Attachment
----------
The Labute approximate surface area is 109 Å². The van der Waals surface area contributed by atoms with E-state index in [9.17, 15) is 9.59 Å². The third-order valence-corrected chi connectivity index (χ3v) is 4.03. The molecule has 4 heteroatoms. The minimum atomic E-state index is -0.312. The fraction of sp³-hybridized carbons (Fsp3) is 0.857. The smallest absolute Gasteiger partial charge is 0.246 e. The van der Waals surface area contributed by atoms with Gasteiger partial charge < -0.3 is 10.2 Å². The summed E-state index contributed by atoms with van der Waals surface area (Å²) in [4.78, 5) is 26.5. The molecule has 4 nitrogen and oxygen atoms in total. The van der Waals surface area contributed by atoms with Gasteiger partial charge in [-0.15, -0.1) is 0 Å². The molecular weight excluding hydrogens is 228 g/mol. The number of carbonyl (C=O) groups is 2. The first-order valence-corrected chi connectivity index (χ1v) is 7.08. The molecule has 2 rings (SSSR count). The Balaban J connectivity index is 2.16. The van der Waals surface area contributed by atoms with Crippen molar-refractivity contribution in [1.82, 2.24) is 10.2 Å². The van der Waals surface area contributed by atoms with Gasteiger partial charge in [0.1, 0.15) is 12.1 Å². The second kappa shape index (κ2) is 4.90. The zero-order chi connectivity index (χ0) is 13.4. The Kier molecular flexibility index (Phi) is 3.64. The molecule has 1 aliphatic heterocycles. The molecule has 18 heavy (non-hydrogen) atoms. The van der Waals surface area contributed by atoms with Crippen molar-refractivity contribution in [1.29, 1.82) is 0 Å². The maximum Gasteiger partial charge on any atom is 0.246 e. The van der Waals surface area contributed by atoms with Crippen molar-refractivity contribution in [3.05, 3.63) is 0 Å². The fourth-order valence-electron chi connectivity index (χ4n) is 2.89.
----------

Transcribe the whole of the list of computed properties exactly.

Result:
The Labute approximate surface area is 109 Å². The van der Waals surface area contributed by atoms with E-state index in [9.17, 15) is 9.59 Å². The third-order valence-corrected chi connectivity index (χ3v) is 4.03. The molecule has 4 heteroatoms. The minimum atomic E-state index is -0.312. The fraction of sp³-hybridized carbons (Fsp3) is 0.857. The smallest absolute Gasteiger partial charge is 0.246 e. The van der Waals surface area contributed by atoms with Gasteiger partial charge < -0.3 is 10.2 Å². The summed E-state index contributed by atoms with van der Waals surface area (Å²) in [4.78, 5) is 26.5. The molecule has 4 nitrogen and oxygen atoms in total. The van der Waals surface area contributed by atoms with Gasteiger partial charge in [-0.15, -0.1) is 0 Å². The molecular weight excluding hydrogens is 228 g/mol. The number of carbonyl (C=O) groups is 2. The first-order valence-corrected chi connectivity index (χ1v) is 7.08. The molecule has 2 rings (SSSR count). The Balaban J connectivity index is 2.16. The van der Waals surface area contributed by atoms with Crippen molar-refractivity contribution in [1.82, 2.24) is 10.2 Å². The van der Waals surface area contributed by atoms with Gasteiger partial charge in [0.1, 0.15) is 12.1 Å². The second kappa shape index (κ2) is 4.90. The zero-order chi connectivity index (χ0) is 13.4. The Kier molecular flexibility index (Phi) is 3.64. The molecule has 1 aliphatic heterocycles. The molecule has 18 heavy (non-hydrogen) atoms. The van der Waals surface area contributed by atoms with Crippen molar-refractivity contribution in [1.29, 1.82) is 0 Å². The maximum Gasteiger partial charge on any atom is 0.246 e. The van der Waals surface area contributed by atoms with Crippen molar-refractivity contribution in [3.05, 3.63) is 0 Å². The fourth-order valence-electron chi connectivity index (χ4n) is 2.89.